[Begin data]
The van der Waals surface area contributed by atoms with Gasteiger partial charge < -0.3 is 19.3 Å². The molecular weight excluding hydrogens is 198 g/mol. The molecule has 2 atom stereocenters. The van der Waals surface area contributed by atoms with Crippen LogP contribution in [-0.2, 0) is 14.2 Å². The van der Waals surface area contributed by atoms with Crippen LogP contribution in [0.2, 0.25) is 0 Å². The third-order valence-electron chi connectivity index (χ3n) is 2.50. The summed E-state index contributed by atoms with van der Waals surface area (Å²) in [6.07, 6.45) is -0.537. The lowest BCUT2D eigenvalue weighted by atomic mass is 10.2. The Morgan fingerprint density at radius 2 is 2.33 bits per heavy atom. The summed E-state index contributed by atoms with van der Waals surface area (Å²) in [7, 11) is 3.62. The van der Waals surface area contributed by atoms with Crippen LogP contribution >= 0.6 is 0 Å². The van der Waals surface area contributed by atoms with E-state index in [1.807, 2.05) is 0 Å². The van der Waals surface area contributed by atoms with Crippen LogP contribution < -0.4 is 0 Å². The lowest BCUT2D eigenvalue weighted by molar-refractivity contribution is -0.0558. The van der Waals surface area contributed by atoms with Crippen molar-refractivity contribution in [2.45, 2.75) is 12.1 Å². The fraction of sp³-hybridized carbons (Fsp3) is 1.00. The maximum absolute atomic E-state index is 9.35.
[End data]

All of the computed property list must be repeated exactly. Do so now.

The van der Waals surface area contributed by atoms with Gasteiger partial charge < -0.3 is 19.3 Å². The molecular weight excluding hydrogens is 198 g/mol. The molecule has 2 atom stereocenters. The van der Waals surface area contributed by atoms with Crippen LogP contribution in [-0.2, 0) is 14.2 Å². The van der Waals surface area contributed by atoms with Crippen LogP contribution in [0.2, 0.25) is 0 Å². The third-order valence-electron chi connectivity index (χ3n) is 2.50. The summed E-state index contributed by atoms with van der Waals surface area (Å²) in [6.07, 6.45) is -0.537. The lowest BCUT2D eigenvalue weighted by atomic mass is 10.2. The Morgan fingerprint density at radius 2 is 2.33 bits per heavy atom. The summed E-state index contributed by atoms with van der Waals surface area (Å²) in [7, 11) is 3.62. The van der Waals surface area contributed by atoms with Crippen LogP contribution >= 0.6 is 0 Å². The van der Waals surface area contributed by atoms with E-state index in [1.807, 2.05) is 0 Å². The van der Waals surface area contributed by atoms with Crippen LogP contribution < -0.4 is 0 Å². The lowest BCUT2D eigenvalue weighted by molar-refractivity contribution is -0.0558. The van der Waals surface area contributed by atoms with Crippen molar-refractivity contribution in [2.45, 2.75) is 12.1 Å². The fraction of sp³-hybridized carbons (Fsp3) is 1.00. The maximum absolute atomic E-state index is 9.35.